• Contributor: Heather Leary, Brigham Young University

** How to Create High-Quality and Accessible Online Content with UDL and ADA Considerations

  • In Event: Roundtables A
    In Roundtable Session: DDL Roundtables A

Thu, Oct 24, 10:00 to 10:50am, Convention Center, Paradise North

Short Description

What is the best way to create online content that is equal parts engaging and accessible to all users? In this Roundtable discussion, you will have the opportunity to hear from two experienced online educators share best practices for designing and delivering online education. Each participant will have an iPad they can use to view lessons and assessments designed to appeal to all learners. Lessons will be the focus for the first 25 minute session, and assessments will be the focus for the second session.


  • Contributor: Kathleen Brim Groff, 21st Century Cyber Charter School
  • Contributor: Emily Shank, 21CCCS

** Understanding the sequential patterns of self- and socially shared regulation of learning in computer-supported collaborative learning

  • In Event: RTD: Collaborative Learning

Thu, Oct 24, 1:00 to 1:50pm, Convention Center, Ballroom B

Short Description

This study identified sequences of self- and socially shared regulatory activities in the online chats and logs of students completing a STEM task in a computer-supported collaborative learning (CSCL) environment. 144 high school and college students participated in a virtual learning environment. The results revealed that successful groups were most likely to start with self-executing and end with socially shared monitoring, while the less successful group were to start with executing and end with self-executing.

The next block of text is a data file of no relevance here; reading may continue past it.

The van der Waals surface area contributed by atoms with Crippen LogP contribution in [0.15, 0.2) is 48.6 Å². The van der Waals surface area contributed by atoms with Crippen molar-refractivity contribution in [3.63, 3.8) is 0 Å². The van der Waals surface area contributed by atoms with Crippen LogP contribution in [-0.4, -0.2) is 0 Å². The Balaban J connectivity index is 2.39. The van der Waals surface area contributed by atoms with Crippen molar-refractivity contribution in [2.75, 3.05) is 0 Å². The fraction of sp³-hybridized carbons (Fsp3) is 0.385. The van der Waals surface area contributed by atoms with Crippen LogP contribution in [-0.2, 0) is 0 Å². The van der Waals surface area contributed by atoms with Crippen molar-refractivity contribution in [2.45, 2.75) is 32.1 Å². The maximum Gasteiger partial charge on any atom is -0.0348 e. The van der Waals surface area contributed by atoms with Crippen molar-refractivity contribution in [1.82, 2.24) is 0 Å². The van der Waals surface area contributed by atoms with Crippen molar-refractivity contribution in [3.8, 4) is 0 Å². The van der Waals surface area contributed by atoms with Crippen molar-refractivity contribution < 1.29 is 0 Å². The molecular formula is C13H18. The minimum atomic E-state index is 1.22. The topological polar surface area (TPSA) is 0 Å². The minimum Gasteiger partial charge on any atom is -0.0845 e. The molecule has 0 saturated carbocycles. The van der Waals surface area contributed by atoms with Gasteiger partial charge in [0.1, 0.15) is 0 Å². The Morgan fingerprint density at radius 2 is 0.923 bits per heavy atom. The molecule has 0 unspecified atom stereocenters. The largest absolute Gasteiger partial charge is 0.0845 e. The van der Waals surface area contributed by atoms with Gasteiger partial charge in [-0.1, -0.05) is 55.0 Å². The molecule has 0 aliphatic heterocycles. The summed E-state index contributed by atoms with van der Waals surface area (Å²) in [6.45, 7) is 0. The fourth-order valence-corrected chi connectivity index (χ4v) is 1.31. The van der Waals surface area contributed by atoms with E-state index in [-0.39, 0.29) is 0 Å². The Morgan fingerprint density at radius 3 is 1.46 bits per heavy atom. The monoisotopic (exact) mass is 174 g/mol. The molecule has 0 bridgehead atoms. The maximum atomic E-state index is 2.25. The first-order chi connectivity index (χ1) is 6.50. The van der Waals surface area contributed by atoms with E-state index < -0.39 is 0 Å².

• Contributor: Wanli Xing, Texas Tech University
  • Contributor: Yifang Zeng, Texas Tech University
  • Contributor: Juan Zheng, McGill University

** A study of K-12 teachers’ online learning experiences: A literature review of structured and open online professional development

  • In Event: KSET: Online Learning and PLN

Thu, Oct 24, 2:00 to 2:50pm, Convention Center, Conference Rm 10

Short Description

The purpose of this paper is to summarize and synthesize articles that focus on the learning experiences of teachers’ online professional development by types of learning environments (i.e., structured vs. open). According to the literature review, experiences in both online professional developments are about getting and sharing ideas and information. Also, teachers perceived interactions and feedback as important factors. In conclusion, teachers’ purpose of participation and outcomes are required for teachers’ optimal online professional development.


  • Contributor: YUJIN PARK, Florida State University